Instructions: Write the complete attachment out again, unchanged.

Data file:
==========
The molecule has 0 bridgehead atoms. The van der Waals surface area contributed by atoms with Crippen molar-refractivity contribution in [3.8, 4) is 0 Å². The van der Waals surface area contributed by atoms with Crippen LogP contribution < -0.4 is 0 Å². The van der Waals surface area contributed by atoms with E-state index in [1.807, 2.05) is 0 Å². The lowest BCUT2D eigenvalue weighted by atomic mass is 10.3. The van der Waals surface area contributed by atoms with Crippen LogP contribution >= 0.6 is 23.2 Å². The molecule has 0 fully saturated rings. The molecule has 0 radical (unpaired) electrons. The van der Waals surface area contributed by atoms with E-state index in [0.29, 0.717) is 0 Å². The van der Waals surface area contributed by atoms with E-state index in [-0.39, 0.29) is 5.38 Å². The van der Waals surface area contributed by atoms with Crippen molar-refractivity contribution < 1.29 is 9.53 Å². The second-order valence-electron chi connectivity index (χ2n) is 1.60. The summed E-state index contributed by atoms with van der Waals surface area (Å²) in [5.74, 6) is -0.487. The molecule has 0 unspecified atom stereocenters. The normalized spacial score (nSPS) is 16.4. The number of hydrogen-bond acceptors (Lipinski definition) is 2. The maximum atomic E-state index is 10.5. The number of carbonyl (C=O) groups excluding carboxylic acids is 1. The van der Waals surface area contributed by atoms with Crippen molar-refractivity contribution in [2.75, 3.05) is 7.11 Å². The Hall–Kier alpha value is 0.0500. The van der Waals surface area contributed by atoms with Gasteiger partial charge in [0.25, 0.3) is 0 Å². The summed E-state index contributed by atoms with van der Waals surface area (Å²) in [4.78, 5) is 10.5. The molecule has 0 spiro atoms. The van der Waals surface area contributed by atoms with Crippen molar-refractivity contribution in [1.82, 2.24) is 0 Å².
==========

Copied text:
The molecule has 0 bridgehead atoms. The van der Waals surface area contributed by atoms with Crippen molar-refractivity contribution in [3.8, 4) is 0 Å². The van der Waals surface area contributed by atoms with Crippen LogP contribution < -0.4 is 0 Å². The van der Waals surface area contributed by atoms with E-state index in [1.807, 2.05) is 0 Å². The lowest BCUT2D eigenvalue weighted by atomic mass is 10.3. The van der Waals surface area contributed by atoms with Crippen LogP contribution >= 0.6 is 23.2 Å². The molecule has 0 fully saturated rings. The molecule has 0 radical (unpaired) electrons. The van der Waals surface area contributed by atoms with E-state index in [0.29, 0.717) is 0 Å². The van der Waals surface area contributed by atoms with E-state index in [-0.39, 0.29) is 5.38 Å². The van der Waals surface area contributed by atoms with Crippen molar-refractivity contribution < 1.29 is 9.53 Å². The second-order valence-electron chi connectivity index (χ2n) is 1.60. The summed E-state index contributed by atoms with van der Waals surface area (Å²) in [5.74, 6) is -0.487. The molecule has 0 unspecified atom stereocenters. The normalized spacial score (nSPS) is 16.4. The number of hydrogen-bond acceptors (Lipinski definition) is 2. The maximum atomic E-state index is 10.5. The number of carbonyl (C=O) groups excluding carboxylic acids is 1. The van der Waals surface area contributed by atoms with Crippen molar-refractivity contribution in [2.75, 3.05) is 7.11 Å². The Hall–Kier alpha value is 0.0500. The van der Waals surface area contributed by atoms with Gasteiger partial charge in [0.25, 0.3) is 0 Å². The summed E-state index contributed by atoms with van der Waals surface area (Å²) in [4.78, 5) is 10.5. The molecule has 0 spiro atoms. The van der Waals surface area contributed by atoms with Crippen molar-refractivity contribution in [1.82, 2.24) is 0 Å².